North American carriers experienced a 227.8% traffic increase in March compared to the 2021 period, slightly down from the 237.3% increase in February 2022 compared to February 2021. Capacity increased by 91, 9% and load factor rose 31.2 percentage points to 75.4%.

Latin American airline traffic in March increased by 239.9% compared to the same month in 2021, unchanged from the 241.9% increase in February 2022 compared to February 2021. The region benefited from the end of the bankruptcy proceedings of some of the major airlines based there. March capacity increased 173.2% and load factor increased 15.8 percentage points to 80.3%, which was the highest load factor among regions for the 18th consecutive month.

African airlines saw a 91.8% increase in RPKs for March compared to the previous year, an improvement compared to the 70.8% year-on-year increase recorded in February 2022 compared to the same month in 2021. The demand for air travel is challenged by low vaccination rates on the continent, as well as the impacts of rising inflation. March 2022 capacity increased 49.9% and load factor rose 14.1 percentage points to 64.5%.

China's domestic traffic decreased by 59.1% in March, compared to March 2021, which was a big change from the 32.8% year-on-year growth recorded in February. This was due to the drastic lockdowns and travel restrictions that followed the spread of Omicron in the country.

India's domestic RPKs rose 32.3% year-on-year in March, strongly reversing February's 2.4% drop compared to a year earlier.

2022 vs. 2019
March's strong growth in most markers compared to a year ago is helping passenger demand reach 2019 levels. Total RPKs in March fell 41.3% compared to March of 2019, an improvement compared to the 45.5% drop recorded in February compared to the same month of 2019. The domestic recovery continues to outperform that of international markets despite the setback in China.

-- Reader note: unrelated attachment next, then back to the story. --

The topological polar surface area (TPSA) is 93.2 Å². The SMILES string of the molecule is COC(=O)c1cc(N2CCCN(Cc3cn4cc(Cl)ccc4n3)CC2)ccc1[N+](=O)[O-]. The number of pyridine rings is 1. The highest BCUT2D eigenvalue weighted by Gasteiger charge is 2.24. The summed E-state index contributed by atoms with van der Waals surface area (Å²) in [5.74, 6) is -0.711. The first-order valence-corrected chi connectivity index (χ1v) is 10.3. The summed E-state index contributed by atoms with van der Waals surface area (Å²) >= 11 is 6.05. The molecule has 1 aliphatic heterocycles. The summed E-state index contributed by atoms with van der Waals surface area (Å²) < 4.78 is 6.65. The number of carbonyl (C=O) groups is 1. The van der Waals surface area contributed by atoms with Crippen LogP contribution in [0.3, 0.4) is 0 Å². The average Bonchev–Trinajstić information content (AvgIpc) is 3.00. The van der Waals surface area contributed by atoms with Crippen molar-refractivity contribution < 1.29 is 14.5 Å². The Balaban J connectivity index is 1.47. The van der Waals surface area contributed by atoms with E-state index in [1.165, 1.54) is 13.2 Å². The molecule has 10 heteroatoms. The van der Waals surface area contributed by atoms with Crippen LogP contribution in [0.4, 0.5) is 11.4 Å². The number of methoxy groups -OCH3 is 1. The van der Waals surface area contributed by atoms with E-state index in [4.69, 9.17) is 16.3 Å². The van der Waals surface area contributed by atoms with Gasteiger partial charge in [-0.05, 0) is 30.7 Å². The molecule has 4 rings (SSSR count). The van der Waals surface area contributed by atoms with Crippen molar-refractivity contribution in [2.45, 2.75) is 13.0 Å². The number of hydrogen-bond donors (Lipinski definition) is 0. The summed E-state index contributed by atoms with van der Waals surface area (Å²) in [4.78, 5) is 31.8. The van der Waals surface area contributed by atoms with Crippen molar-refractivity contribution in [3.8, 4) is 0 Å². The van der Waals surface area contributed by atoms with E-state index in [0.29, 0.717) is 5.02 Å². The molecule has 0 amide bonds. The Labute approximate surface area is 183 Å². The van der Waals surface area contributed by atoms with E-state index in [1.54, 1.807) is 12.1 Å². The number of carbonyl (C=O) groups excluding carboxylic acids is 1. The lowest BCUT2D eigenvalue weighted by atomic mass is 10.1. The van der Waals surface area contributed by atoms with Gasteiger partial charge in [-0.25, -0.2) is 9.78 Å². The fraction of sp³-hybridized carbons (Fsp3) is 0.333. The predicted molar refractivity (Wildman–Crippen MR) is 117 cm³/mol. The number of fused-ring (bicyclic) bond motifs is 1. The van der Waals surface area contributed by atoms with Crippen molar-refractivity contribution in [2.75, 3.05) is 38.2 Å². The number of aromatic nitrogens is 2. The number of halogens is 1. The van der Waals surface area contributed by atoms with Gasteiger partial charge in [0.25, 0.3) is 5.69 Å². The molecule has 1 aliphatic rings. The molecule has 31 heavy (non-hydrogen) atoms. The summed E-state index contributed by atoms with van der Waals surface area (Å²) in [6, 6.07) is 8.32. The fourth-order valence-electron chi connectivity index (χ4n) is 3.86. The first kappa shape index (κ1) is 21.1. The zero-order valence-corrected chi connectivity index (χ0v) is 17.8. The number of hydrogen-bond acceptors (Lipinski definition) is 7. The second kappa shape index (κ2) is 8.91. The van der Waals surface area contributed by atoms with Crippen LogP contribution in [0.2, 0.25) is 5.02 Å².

The Bottom Line
“The ongoing recovery of air travel is excellent news for the global economy, for the friends and family whose forced separations are ending, and for the millions of people who depend on air travel for their livelihoods. Unfortunately, some government actions are emerging as key impediments to recovery. This is most dramatically demonstrated in the Netherlands.

The regulator is allowing Schiphol airport to pay for itself at the expense of airlines and consumers for losses from COVID-19 with a 37% increase in airport charges over the next three years. Simultaneously, the airport has asked airlines to cancel bookings and new sales this week, posing a major inconvenience to passengers, citing airport staffing shortages, including government-provided security features. And the government itself is planning to increase passenger taxes by €400 million a year with the stated aim of discouraging travel.

Seeing the Dutch government work to dismantle connectivity, fail to provide critical airport operating resources, and allow price gouging by its hub airport is a destructive triple-whammy. These actions will cost jobs. They will hurt consumers already struggling with price inflation. And they will deplete the resources airlines need to achieve their Net Zero sustainability commitment. The Dutch government has forgotten a key lesson from the COVID-19 crisis, which is that everyone's quality of life suffers without efficient air connectivity. He must change course, and others must not follow his terrible example. To ensure recovery and its economic and social benefits.